HOPEWELL, Va. (WRIC) — Starting next school year, Hopewell City Public Schools will be a ‘phone-free’ zone, meaning students will not have access to their cell phones throughout the day.

The division announced the new policy Tuesday night, saying this is an “important step to enhance student learning, culture and safety at school.”

Under this new policy, students at Hopewell High School and Carter G. Woodson Middle School will be required to put their phones in a Yondr pouch that locks when it is closed. The pouch will not be unlocked until students exit the building for the day.

“While we have attempted to accommodate student phones over the years and limit their use, we are finding that they are causing much more harm than help during the school day,” school leaders wrote in their announcement.

However, some Hopewell parents, like Colonel Pratt, are not on board with the new policy. Pratt’s son is a rising senior at Hopewell High, and he believes cell phones are critical in the case of an emergency.

“I’m afraid for the safety of my son at school. And I think a lot of parents are,” Pratt said. “I like knowing that he can reach out to me if there is a problem, whether it’s an individual student or something going on affecting the whole school.”

He questioned, “How is he going to get in contact with me? Am I going to hear it on the news before I know if my child is alive or dead? It’s horrible.” 

According to Hopewell Schools, cell phones have been problematic in the classroom. School leaders claim the phones have been used to let outsiders in through side doors and even to instigate and record fights.

Pratt believes this is a blanket policy that is somewhat punishing students who are not involved with inappropriate activities.

“My son is an A-B student. He doesn’t have these problems with using the cell phone…he’s responsible, and it’s not a distraction, so why is he required to put his phone in this pouch? When it’s not a problem for him,” he said.

Other parents like Alyscia Gelina agree with the concern from the school system, but doesn’t believe this policy will get to the root of the problem.

“I do understand that using the phone in class has been a very big problem, but will it stop the fights? No,” she said.

8News reached out to Hopewell schools on Wednesday with these concerns. Byron Davis with HCPS responded with the following:

  • Students will still be able to have their phones with them up until they enter the building, and they will be able to use them as they exit. Use of a phone to and from school is not affected.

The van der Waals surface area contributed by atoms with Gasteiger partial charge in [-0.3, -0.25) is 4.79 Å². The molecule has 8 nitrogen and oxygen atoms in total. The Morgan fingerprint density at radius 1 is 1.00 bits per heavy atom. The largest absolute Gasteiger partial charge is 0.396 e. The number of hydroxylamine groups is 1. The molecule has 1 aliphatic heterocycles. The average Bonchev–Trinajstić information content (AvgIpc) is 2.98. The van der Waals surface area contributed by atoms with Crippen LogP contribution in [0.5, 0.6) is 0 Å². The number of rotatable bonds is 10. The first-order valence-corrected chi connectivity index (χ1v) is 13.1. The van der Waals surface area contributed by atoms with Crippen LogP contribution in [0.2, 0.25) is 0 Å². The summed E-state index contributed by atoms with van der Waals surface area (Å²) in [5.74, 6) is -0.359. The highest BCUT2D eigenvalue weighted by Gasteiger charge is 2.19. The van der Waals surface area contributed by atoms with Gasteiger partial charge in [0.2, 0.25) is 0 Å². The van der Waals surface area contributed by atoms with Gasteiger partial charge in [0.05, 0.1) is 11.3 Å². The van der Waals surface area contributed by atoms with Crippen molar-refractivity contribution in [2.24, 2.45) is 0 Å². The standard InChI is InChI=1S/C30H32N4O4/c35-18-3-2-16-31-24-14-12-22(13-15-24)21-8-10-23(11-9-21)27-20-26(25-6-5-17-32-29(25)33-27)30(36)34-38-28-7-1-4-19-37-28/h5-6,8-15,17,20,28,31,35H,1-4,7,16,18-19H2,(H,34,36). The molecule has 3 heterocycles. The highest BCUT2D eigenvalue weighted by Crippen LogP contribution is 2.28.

• Students will still be able to call parents from the office and parents will be able to reach students as needed through the office. It is also the case that in certain types of emergencies the phones can be unlocked inside the school. 
  • While many concerns are focused on being able to reach students in an emergency, we have had situations where the use of phones in schools is actually creating the safety concern. They have been used to arrange fights, open a side door to allow someone in, etc.  
  • We have, and are continuing to, significantly enhance the safety measures in our schools. We have recently added several new security officers, upgraded door locking and monitoring systems, installed metal detectors, implemented a new mobile alerting system among staff and purchased additional cameras to increase coverage. 
  • While safety is often thought of with a significant event in mind, student mental health and connectedness is also a safety issue and limiting and setting boundaries around cell phone use is a significant step to help with that long-term safety issue. 

This policy was unanimously approved by the school board in May and will go into effect at the start of the next school year.

In the meantime, Pratt and Gelina believe school leaders should hold more conversations with families.

“I would advise them to revisit this. There a lot of parents who do not agree with this issue,” Pratt said. “There are a lot of parents who have kids like mine who haven’t had problems with cell phones and they don’t understand why they’re being punished.”

The the full statement from Hopewell Schools, visit their website.